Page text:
Australian Bush Birds
Chestnut-breasted Mannikin  -  Lonchura castaneothorax
Chestnut-breasted Mannikin
Chestnut-breasted Mannikin. (Casino, NSW)
Chestnut-breasted Mannikin
Chestnut-breasted Mannikin from the front showing plumage colours. (Casino, NSW)
map map The Chestnut-breasted Mannikin - Lonchura castaneothorax - is a solid, colourful finch with a heavy silver-grey (or blue) bill. Male and female are similar. Back and wings are russett-brown, upper tail and central tail feathers are straw-brown, outer tail feathers brown; under tail coverts black. Head and nape are grey, face, chin and throat black, the prominent bill is silver-grey, or blue. Breast is pale chestnut with black lower edge bordering a white belly with black barred flanks. Eye is brown, feet and legs are leaden grey.

Male and female are coloured the same but in a pair seen together the male appears brighter then the female. Females sometimes have a narrower black belly band than males.

Juveniles lack the adults bright colouring, they have olive-brown backs, pale grey heads with under parts brownish buff, sightly deeper on the breast.

Chestnut-breasted Mannikin - page 2
Lives in clumps of tall grass in damp environs, wet grasslands, swamp margins and swampy heaths, mangroves, canefields, reed beds along rivers. Has adapted well to cultivation, to the extent of sometimes being a pest on crops.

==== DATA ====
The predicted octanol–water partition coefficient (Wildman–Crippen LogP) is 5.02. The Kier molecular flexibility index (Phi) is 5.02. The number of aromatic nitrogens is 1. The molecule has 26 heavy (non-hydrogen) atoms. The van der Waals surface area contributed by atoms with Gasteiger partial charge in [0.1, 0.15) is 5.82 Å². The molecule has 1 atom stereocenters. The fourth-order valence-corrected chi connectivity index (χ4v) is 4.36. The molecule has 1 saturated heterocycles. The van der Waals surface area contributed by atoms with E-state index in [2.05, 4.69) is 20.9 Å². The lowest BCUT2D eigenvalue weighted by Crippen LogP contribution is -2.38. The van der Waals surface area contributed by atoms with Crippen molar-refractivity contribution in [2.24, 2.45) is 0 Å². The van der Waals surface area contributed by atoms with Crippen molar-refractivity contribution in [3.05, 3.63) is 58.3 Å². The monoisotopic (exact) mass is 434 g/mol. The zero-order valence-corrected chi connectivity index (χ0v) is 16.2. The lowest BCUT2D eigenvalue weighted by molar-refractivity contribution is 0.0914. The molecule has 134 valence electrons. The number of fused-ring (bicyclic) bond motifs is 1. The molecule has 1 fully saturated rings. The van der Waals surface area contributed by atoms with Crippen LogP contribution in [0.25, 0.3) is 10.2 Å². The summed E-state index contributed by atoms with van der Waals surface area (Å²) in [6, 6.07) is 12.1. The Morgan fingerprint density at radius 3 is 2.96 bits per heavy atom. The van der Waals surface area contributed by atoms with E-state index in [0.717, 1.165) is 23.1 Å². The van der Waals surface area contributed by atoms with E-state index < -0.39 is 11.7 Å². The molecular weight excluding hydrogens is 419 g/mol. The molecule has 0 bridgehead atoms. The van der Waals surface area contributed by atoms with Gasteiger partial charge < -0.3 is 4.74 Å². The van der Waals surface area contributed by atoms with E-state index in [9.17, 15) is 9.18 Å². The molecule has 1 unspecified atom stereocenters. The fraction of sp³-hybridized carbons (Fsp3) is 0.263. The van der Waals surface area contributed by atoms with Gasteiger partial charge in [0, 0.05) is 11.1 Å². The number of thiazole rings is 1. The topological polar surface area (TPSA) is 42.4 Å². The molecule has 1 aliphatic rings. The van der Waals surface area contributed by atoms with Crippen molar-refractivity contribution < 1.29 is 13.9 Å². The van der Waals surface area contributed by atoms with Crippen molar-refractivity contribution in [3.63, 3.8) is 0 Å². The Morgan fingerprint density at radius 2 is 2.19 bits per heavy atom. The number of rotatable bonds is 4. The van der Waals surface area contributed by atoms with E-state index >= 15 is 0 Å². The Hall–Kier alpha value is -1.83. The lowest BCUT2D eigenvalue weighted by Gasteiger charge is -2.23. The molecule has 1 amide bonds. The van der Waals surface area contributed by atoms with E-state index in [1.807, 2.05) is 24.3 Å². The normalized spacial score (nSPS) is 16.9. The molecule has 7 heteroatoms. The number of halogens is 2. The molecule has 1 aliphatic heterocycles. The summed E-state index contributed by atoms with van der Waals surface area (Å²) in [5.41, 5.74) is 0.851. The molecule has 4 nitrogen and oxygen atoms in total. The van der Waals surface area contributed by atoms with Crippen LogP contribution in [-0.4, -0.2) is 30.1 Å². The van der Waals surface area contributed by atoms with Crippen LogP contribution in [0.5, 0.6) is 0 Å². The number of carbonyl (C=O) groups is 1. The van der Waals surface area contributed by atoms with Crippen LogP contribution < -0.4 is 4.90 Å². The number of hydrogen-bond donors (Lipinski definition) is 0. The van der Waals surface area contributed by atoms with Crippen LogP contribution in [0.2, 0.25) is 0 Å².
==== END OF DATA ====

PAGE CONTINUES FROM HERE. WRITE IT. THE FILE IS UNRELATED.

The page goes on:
Distributed along a broad coastal band from the Kimberley to the New South Wales coast (around Nowra). Locally nomadic, more in the northwestern Australia than elsewhere.

Gathers in small to large flocks. Mostly eats half-ripe grass and other seeds, gathered while climbing nimbly among seeding stems one foot after the other (not hopping). At the start of the breeding season they also catch termites on the wing. Drinking is done by scooping up water in the bill and tilting back the head to swallow.

Breeding takes place all year round, mainly in summer and autumn. When courting, the male performs a song-and-dance series on grass stems which includes ruffling feathers, holding the bill open pointing down, dancing up and down and shaking his body. The birds breed in dense colonies with nests only a few metres apart. Nests are spherical with compressed sides and resembling a bottle on its side with neck sloping downwards The nest is made of dry grass and lined with fine grass stems; 130 millimetres long, 120 millimetres high and 90 millimetres wide. Built within 2 metres of the ground in dense clumps of grass and reeds or bushes.

Four to six eggs are laid; white, oval about 17 by 12 millimetres. Incubated by both parents for 12 to 13 days but only the female sleeps in the nest at night. The young fledge in 21 to 22 days

Chestnut-breasted Mannikin
Pair of Chestnut-breasted Mannikins feeding on dry seed. The back view shows the brown back with grey head and yellow in the tail. (Casino, NSW)